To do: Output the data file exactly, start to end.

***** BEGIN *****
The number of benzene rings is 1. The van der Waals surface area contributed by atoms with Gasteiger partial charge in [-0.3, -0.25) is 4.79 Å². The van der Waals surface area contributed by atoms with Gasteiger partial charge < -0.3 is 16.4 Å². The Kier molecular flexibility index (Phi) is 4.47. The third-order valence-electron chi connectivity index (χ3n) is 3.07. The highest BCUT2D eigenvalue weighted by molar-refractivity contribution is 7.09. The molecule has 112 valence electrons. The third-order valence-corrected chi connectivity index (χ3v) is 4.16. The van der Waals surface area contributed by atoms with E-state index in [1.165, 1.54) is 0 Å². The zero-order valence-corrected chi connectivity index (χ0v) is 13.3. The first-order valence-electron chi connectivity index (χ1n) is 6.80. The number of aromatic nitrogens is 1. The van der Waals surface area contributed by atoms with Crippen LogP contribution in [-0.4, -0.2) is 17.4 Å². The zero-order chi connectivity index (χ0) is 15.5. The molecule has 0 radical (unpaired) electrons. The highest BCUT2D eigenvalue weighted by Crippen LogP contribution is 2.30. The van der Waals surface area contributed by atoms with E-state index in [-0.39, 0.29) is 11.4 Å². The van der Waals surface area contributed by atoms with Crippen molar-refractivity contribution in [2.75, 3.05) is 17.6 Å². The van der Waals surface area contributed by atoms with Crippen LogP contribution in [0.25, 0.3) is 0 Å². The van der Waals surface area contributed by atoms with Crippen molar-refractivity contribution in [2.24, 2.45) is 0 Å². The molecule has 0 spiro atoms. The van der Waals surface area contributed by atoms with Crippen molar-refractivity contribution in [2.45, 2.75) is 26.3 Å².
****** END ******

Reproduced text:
The number of benzene rings is 1. The van der Waals surface area contributed by atoms with Gasteiger partial charge in [-0.3, -0.25) is 4.79 Å². The van der Waals surface area contributed by atoms with Gasteiger partial charge < -0.3 is 16.4 Å². The Kier molecular flexibility index (Phi) is 4.47. The third-order valence-electron chi connectivity index (χ3n) is 3.07. The highest BCUT2D eigenvalue weighted by molar-refractivity contribution is 7.09. The molecule has 112 valence electrons. The third-order valence-corrected chi connectivity index (χ3v) is 4.16. The van der Waals surface area contributed by atoms with E-state index in [1.165, 1.54) is 0 Å². The zero-order valence-corrected chi connectivity index (χ0v) is 13.3. The first-order valence-electron chi connectivity index (χ1n) is 6.80. The number of aromatic nitrogens is 1. The van der Waals surface area contributed by atoms with Crippen LogP contribution in [-0.4, -0.2) is 17.4 Å². The zero-order chi connectivity index (χ0) is 15.5. The molecule has 0 radical (unpaired) electrons. The highest BCUT2D eigenvalue weighted by Crippen LogP contribution is 2.30. The van der Waals surface area contributed by atoms with E-state index in [-0.39, 0.29) is 11.4 Å². The van der Waals surface area contributed by atoms with Crippen molar-refractivity contribution in [2.75, 3.05) is 17.6 Å². The van der Waals surface area contributed by atoms with Crippen LogP contribution in [0.25, 0.3) is 0 Å². The van der Waals surface area contributed by atoms with Crippen molar-refractivity contribution in [2.24, 2.45) is 0 Å². The molecule has 0 spiro atoms. The van der Waals surface area contributed by atoms with Crippen molar-refractivity contribution in [2.45, 2.75) is 26.3 Å².